|Posted on April 15, 2010 at 5:09 PM|
The techno juggernaut which is 3D might have just met its first road block, which it probably will roll right over and then film with exagerrated depth and forced perspective. Samsung released news on its site today with instructions *clearly* written by a native English speaker entitled "Viewing TV using the 3D function. (official Samsung link here)
Let's just say that not all the news out of 3D land is puppy dogs and rainbows. It turns out that beyond all the other hoopla that 3D is causing, you can also possibly enjoy:
* An epilectic seizure! Or, even better, a stroke! What's that you say? You've never had a seizure and it doesn't run in your family? So now you think you know more about seizures than 3D, do ya? Samsung says, "Even those without a personal or family history of epilepsy or stroke may have an undiagnosed condition that can cause photosensitive epileptic seizures." So, keep your emptied-to-buy-a-3D-TV wallet handy to cram into the mouth of any guests or family members that start trying to bite their tongue off. (Note: If tongue biting is voluntary due to watching a crappy movie hyped for 3D, use wallet at own discretion.)
* Regular TV = perfectly safe and responsible babysitter. 3D TV = wants to reprogram your kids A Clockwork Orange style. Samsung recommends that children and teenagers "should be closely supervised when viewing these images."
* I'm not saying that 3D will try and take your fetus and put it to work on a factory line, or that 3D thinks that old people should be sent to Carousel Logan's Run style or that you better be DAMN sure you get a full 12 hours before even thinking about watching Avatar. I'm not saying it, but this what Samsung said, "Pregnant women, the elderly, sufferes of serious medical conditions, those who are sleep deprived...should avoid utilising the unit's 3D functionality."
* Think you'll just ward off 3D strokes and seizures with several tall, chilled glasses of your "magic juice"? Wrong! 3D preys on drunks wth the the same passion it has for babies, the old and infirm. "Those under the influence of alcohol should avoid utilising the unit's 3D functionality." How much is too much? When should you know when to say when? 3D knows! And it is DYING to tell you!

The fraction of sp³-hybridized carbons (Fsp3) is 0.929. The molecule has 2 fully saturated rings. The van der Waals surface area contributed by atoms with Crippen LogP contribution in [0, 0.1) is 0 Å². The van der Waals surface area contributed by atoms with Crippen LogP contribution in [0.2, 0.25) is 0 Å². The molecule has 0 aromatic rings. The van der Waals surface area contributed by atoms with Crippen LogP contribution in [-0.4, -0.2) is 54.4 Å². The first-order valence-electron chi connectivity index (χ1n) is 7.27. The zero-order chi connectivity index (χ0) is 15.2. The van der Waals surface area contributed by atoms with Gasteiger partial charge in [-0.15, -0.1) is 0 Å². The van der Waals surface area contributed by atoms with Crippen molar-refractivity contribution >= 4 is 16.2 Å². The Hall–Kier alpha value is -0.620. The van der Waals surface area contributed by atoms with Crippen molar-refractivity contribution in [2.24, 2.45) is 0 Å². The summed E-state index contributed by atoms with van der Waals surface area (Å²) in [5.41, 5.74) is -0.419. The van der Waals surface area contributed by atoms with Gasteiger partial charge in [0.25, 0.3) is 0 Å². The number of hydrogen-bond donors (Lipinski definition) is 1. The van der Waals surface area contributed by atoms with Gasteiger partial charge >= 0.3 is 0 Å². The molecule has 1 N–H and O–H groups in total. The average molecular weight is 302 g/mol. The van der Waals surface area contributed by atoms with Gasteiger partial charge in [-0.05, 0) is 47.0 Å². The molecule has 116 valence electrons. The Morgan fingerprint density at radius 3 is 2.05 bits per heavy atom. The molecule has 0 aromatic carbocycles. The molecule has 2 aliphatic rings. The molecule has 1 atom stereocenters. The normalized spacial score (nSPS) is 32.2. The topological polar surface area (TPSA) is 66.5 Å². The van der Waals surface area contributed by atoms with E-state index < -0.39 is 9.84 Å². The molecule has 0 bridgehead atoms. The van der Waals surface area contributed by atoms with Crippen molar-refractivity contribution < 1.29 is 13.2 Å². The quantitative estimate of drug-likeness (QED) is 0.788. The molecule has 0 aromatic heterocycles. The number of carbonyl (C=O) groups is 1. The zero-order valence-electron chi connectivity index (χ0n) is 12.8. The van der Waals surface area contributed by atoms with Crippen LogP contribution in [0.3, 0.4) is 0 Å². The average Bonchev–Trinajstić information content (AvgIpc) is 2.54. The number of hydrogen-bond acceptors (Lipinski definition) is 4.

* More awesome things 3D can cause! "(1) altered vision; (2) lightheadedness; (3) dizziness; (4) involuntary movements such as eye or muscle twitching; (5) confusion; (6) nausea; (7) loss of awareness; (8) convulsions; (9) cramps; and/ or (10) disorientation." I frequently have #5, 7 and 10---maybe I've been living my entire life in 3D. And they said you couldn't upgrade! Or perhaps 3D will enhance my already awesomeness?
* Now when I tell my daughter not to sit too close to the TV I can add, "OR YOU'LL GO BLIND!"
* No matter how stylish you think your new 3D glasses are, don't ever, ever, NEVER wear them when not watching 3D TV. Doing so "may be physicall harmful to you and may weaken your eyesight." Not to mention it will make you look like an absolute tool. Oh, and please remember these are not sunglasses or protective goggles. However, if you're willing to risk blindness, they would probably like sweet at a rave.
* Also, it turns out that the 3D experience is so crammed with awesome, that afterwards people will be unwilling or unable to immediately return to their pathetic, 2D existences. They might try and, say, pitch themselves off a balcony! To help curb these natural post 3D suicidal tendencies, Samsung advises, "DO NOT place your TV television near open stairwells, cables, balconies, or other objects that can be tripped over, run into, knocked down, broken or fallen over."
When I leave for work, will 3D try and put the moves on my wife? If i go out of town, will 3D make my daughter call it "new dad"? Oh, 3D, when I said I hated you, I didn't know that you might try and kill me because of it....